Tuesday, March 15, 2011

Enterprise Architecture and System Architecture

The discipline of Enterprise Architect is distinctly different from System Architect, though many confuse the two.  See the post, "The Definition of the Disciplines of Systems Engineering" for the definitions of the two disciplines.

Fundamentally, they are both sub-disciplines of Systems Engineering, and both deal with requirements, risks, issues, and evaluation, but are much more specialized in their roles, that is, what they use these Systems Engineering functions for.  The responsibilities of the Systems Engineer include working with the customer to identify the customer's programmatic (cost and schedule) and system (functions to be performed, and constraints on the design) requirements, identifying and managing risks (see my post "Risk Defined") and issues associated with the design, managing the configuration of the design, and ensuring that all of the customer's system requirements are met, through a verification and validation (V&V) process.
The responsibilities of the System Architect include transforming the customer's system requirements (see the post entitled "Types of Customer Requirements and the System Architecture Process" for the definition), as identified by the Systems Engineer, through decomposing them in a manner that enables the architect to derive the functions the deliverable must perform.  These are the system functional requirements for the deliverable.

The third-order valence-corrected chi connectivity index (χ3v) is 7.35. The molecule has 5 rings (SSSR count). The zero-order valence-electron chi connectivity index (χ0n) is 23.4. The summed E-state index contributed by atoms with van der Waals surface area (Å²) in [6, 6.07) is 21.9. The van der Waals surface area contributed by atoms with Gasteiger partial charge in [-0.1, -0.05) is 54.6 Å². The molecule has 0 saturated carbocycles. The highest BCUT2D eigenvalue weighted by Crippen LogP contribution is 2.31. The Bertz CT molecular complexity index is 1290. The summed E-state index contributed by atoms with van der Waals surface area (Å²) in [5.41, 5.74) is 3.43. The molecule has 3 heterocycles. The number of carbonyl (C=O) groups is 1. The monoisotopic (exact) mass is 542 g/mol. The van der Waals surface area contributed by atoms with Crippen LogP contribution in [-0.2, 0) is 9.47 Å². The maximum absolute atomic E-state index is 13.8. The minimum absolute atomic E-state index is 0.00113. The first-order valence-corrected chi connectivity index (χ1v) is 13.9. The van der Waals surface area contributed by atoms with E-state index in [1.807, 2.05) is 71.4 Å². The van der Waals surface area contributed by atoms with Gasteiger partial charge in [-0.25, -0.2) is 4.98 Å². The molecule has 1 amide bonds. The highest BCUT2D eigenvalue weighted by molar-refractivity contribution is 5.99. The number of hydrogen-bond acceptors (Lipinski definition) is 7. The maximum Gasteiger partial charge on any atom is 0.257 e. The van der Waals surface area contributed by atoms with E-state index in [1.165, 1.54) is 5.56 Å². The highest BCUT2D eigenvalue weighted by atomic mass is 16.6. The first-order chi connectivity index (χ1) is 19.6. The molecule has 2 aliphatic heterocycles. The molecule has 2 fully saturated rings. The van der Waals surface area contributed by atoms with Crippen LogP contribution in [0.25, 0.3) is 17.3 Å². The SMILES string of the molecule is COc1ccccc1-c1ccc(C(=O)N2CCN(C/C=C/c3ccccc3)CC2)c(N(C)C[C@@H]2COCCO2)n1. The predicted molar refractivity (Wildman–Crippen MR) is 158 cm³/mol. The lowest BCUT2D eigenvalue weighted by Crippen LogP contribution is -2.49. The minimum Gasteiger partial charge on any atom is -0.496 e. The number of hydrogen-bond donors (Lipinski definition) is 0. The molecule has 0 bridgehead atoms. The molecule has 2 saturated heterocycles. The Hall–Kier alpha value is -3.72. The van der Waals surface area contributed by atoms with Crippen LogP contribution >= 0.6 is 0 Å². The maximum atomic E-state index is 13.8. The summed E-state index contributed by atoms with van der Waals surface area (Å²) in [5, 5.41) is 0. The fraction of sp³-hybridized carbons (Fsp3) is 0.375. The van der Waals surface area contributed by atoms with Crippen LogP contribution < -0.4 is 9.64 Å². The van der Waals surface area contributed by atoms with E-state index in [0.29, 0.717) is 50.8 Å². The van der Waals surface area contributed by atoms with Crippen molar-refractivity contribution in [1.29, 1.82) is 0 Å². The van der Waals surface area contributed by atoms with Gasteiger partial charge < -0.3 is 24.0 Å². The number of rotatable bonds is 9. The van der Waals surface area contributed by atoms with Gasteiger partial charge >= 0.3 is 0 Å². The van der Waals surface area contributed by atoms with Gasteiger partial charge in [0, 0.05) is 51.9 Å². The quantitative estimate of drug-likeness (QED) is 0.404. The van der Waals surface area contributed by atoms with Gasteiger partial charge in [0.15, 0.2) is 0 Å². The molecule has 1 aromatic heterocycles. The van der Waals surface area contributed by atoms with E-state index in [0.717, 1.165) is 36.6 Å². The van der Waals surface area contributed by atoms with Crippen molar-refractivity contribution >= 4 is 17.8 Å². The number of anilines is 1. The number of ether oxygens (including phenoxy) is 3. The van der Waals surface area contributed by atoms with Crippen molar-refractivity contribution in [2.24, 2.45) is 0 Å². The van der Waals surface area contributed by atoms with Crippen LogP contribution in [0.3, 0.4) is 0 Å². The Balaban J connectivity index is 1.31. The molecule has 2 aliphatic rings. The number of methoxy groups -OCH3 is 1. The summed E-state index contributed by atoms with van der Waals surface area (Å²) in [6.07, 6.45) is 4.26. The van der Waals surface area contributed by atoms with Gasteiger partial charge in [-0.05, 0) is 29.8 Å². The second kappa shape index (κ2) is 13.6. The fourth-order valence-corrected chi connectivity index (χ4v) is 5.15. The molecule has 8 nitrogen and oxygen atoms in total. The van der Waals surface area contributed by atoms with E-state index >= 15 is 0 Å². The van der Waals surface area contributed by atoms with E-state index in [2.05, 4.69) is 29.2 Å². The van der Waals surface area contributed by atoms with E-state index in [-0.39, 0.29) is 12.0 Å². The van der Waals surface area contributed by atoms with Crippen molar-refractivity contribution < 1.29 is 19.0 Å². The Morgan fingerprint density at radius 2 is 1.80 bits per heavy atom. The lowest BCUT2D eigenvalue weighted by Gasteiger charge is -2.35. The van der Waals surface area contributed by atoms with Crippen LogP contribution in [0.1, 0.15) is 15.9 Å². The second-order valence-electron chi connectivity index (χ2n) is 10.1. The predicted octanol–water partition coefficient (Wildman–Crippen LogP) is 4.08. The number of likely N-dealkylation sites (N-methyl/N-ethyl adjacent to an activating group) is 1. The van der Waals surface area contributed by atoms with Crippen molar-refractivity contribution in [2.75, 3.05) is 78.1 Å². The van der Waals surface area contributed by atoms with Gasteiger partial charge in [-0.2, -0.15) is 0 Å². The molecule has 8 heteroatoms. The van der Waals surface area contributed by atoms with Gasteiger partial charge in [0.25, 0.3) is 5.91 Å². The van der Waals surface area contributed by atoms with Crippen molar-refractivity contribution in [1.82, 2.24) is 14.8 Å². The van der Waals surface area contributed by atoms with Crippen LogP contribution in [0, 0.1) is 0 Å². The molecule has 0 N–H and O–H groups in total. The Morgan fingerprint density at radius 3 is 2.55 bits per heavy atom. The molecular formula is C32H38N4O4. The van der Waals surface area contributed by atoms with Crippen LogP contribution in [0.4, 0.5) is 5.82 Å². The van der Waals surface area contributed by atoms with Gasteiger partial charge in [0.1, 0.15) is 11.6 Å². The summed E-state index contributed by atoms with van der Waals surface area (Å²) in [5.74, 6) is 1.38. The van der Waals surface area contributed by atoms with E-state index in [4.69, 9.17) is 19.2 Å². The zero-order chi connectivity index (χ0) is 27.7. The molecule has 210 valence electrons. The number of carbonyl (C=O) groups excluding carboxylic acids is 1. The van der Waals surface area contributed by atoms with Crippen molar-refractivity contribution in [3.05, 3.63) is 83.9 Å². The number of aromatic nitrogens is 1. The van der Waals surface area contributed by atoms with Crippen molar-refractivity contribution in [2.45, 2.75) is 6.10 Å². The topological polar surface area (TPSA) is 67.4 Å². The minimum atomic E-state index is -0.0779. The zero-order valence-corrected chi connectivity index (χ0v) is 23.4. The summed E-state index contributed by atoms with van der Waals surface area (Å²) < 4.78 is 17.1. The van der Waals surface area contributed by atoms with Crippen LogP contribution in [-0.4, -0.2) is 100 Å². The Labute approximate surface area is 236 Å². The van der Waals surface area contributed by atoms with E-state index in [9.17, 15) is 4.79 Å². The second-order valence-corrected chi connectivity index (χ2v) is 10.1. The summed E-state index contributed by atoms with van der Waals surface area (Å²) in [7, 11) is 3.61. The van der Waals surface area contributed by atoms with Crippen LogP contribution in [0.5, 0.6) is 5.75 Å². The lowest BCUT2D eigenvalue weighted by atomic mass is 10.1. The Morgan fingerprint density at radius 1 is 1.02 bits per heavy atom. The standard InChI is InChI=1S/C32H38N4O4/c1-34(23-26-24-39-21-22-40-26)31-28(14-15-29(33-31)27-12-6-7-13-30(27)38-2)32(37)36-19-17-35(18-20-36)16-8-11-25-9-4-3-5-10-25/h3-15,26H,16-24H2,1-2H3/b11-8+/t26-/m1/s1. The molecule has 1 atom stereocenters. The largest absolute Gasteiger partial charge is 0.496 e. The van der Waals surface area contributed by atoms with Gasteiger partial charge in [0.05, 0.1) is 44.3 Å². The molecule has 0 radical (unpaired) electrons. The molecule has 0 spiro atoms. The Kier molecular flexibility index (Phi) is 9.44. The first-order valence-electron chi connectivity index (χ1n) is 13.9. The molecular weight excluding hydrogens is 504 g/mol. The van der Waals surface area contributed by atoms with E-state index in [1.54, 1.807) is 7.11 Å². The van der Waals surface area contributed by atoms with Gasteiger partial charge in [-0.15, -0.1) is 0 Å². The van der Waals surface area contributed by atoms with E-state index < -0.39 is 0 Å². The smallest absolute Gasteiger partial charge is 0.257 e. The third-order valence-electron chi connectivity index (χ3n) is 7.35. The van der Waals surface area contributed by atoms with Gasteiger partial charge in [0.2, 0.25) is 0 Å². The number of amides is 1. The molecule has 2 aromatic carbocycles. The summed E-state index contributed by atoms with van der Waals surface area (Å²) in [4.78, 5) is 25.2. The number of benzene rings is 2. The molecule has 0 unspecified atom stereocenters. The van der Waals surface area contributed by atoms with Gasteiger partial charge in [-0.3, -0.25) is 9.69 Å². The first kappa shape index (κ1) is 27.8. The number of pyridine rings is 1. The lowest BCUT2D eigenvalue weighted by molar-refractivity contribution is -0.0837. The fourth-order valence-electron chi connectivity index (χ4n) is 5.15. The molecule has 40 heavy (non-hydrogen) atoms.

The System Architect then structures and orders these system functional requirements (or system specifications) into a System Architect (or Functional Design).  The System Architect then has the responsibility to segment the System Architecture into closely coupled groups of the functions.  Once the System Architect has a system architecture segmented, he or she will allocate the grouped functions as component requirements for a trade off study, using these requirements as the criteria for the trade.  Additionally, the architect will add any required design constraint requirements to the allocation.

The Enterprise Architect has a much different role and responsibilities, yet the skill set is built on those of the systems engineer and system architect.  Fundamentally, the first responsibility of the Enterprise Architect is enable and support the decision-making process enables and supports effective and cost efficient investments in tools and processes that optimally advance the mission of the organization to reach its vision; I call this the Mission Alignment process.  The second is to support the Governance and Policy Management processes to ensure that the organization's policies and standards enable and support the organization's mission alignment for achieving its mission, rather than inhibiting it from the achievement.

In this regard, for the Enterprise Architect, the Mission Alignment process produces the organization's requirements for performing activities to achieve its goal (the organization's performance requirements that are the analog of the system performance requirements for a project).  At the same time, for the Enterprise Architect, the policies and standards are the analog of the design constraint type requirements.  Consequently, the Enterprise Architect will use many of the same process patterns as the Systems Engineer--just applied to decision-making as opposed to transforming some portion of the architecture.

The post is an extension of a presentation I made at the 2009 SEI SATURN conference.